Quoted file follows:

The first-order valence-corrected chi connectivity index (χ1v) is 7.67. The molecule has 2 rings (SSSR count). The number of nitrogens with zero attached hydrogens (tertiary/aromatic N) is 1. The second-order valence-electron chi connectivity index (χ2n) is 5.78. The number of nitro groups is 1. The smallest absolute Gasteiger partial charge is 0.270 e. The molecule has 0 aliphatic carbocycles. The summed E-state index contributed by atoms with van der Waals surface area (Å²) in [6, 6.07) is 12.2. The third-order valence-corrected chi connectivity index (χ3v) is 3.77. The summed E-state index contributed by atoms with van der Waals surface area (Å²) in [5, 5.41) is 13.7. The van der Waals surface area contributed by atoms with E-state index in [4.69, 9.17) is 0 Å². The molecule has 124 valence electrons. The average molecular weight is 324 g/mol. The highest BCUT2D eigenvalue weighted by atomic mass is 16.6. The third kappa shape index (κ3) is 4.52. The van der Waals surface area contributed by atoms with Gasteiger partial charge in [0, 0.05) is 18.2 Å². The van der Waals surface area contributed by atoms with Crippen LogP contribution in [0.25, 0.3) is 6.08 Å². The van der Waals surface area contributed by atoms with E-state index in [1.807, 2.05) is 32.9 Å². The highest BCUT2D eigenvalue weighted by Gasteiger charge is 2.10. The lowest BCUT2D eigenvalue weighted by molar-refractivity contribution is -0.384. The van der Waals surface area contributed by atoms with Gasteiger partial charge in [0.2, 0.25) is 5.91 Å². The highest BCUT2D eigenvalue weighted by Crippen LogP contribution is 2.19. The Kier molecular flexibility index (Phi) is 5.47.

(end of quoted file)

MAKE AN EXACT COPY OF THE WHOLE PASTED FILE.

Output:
The first-order valence-corrected chi connectivity index (χ1v) is 7.67. The molecule has 2 rings (SSSR count). The number of nitrogens with zero attached hydrogens (tertiary/aromatic N) is 1. The second-order valence-electron chi connectivity index (χ2n) is 5.78. The number of nitro groups is 1. The smallest absolute Gasteiger partial charge is 0.270 e. The molecule has 0 aliphatic carbocycles. The summed E-state index contributed by atoms with van der Waals surface area (Å²) in [6, 6.07) is 12.2. The third-order valence-corrected chi connectivity index (χ3v) is 3.77. The summed E-state index contributed by atoms with van der Waals surface area (Å²) in [5, 5.41) is 13.7. The van der Waals surface area contributed by atoms with E-state index in [4.69, 9.17) is 0 Å². The molecule has 124 valence electrons. The average molecular weight is 324 g/mol. The highest BCUT2D eigenvalue weighted by atomic mass is 16.6. The third kappa shape index (κ3) is 4.52. The van der Waals surface area contributed by atoms with Gasteiger partial charge in [0, 0.05) is 18.2 Å². The van der Waals surface area contributed by atoms with Crippen LogP contribution in [0.25, 0.3) is 6.08 Å². The van der Waals surface area contributed by atoms with E-state index in [1.807, 2.05) is 32.9 Å². The highest BCUT2D eigenvalue weighted by Gasteiger charge is 2.10. The lowest BCUT2D eigenvalue weighted by molar-refractivity contribution is -0.384. The van der Waals surface area contributed by atoms with Gasteiger partial charge in [0.2, 0.25) is 5.91 Å². The highest BCUT2D eigenvalue weighted by Crippen LogP contribution is 2.19. The Kier molecular flexibility index (Phi) is 5.47.